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A Killer Good Time at the Murder Mystery Company

by SweetMidlife

Lynne here.

Last Friday, I had fun, fun, fun Girls’ Night with my buddy, Dear Friend Elly. There was yummy food, funny entertainment, and I got to act really goofy, which is kinda my super power, and all of this went down thanks to the Murder Mystery Company. They offer both public and private presentations of their interactive murder mystery dinner shows all over the country. I love food. I am an actor. I like being entertained. There were so many wins here.

When you sign up for a show, you get a really informative email about the show that you will be seeing, as the particular shows and themes change every few months. The one we saw was called “Til Death Do Us Part”,about bad things going down at a wedding reception. The folks in charge suggest you dressing up along the theme of the show, so said you could even wear your wedding dress. I could maybe currently get my wedding dress up to my knee, so I wore my veil along with a regular dress, and decided that if anyone asked who I was, I would say that I was that wedding guest who tries to show up the bride by being a little spectacular. I thankfully didn’t have that at my actual wedding, but I have seen it done before. Yes.

So anyway, I drove the 40 minutes from my house in Annapolis, MD to see the Baltimore troupe at a Greek restaurant called Ikaros. There was street parking as well as free parking in the lot next door, and that is a big deal when you go places in the city. Elly was already waiting in line, so we were checked-in and pointed to the picture line, where you can pose for funny pics where you are strangling each other and stuff. If you get a Gold Circle ticket (kinda like the VIP level ticket), like we had, everyone in your party gets a copy as a souvenir. Otherwise, you can buy a copy. It actually turned out cute.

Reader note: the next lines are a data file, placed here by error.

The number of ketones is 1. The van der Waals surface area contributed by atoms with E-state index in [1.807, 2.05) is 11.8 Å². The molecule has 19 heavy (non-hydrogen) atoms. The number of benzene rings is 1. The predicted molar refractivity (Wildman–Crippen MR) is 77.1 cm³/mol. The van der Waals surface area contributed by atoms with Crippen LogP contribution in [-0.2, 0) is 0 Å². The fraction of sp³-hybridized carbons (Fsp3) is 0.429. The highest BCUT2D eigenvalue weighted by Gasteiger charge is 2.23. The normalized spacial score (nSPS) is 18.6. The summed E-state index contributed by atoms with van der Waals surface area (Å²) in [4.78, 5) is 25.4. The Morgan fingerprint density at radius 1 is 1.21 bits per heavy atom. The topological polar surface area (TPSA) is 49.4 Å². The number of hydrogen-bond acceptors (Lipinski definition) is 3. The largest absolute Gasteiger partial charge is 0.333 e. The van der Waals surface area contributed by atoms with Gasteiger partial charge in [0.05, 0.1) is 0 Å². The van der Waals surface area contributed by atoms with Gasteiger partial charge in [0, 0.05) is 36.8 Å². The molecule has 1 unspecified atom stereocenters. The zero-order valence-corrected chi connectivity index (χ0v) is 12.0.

Then we were shown to our table, where our seatmates were a couple on a date. They were sweet people, and it was fun to meet some new folks while still being able to talk to the people you came with. A guy in a mullet wig and a t-shirt with a picture of a tuxedo on it came over, and introduced himself as “Bob”, the best man. Ahh, the show had kinda begun. He told us a bit about what was going to be happening later, and went around the table and had everyone introduced themselves.  Now, I am a veteran of dinner theater as a performer, and I have been an audience member at those types of shows where the actors are also your waiters, but when it’s time for the show, they get on the stage and do the show, and don’t interact with the audience in character. Not so much at murder mystery dinners, where you are expected to be a “detective” by asking the “suspects” questions based on clues that you get, OR where you are asked to actually play one of the suspects along with the paid actors in the show. Which is what happened to Yours Truly when “Bob” got to me last and said, “Your name is actually ‘Dr. Candy'”, and he put a doctor’s coat on me, and said that I would be playing one of the suspects in the show. I won’t give away the plot of the show, but someone dies. And a bunch of people could have done it. Yes.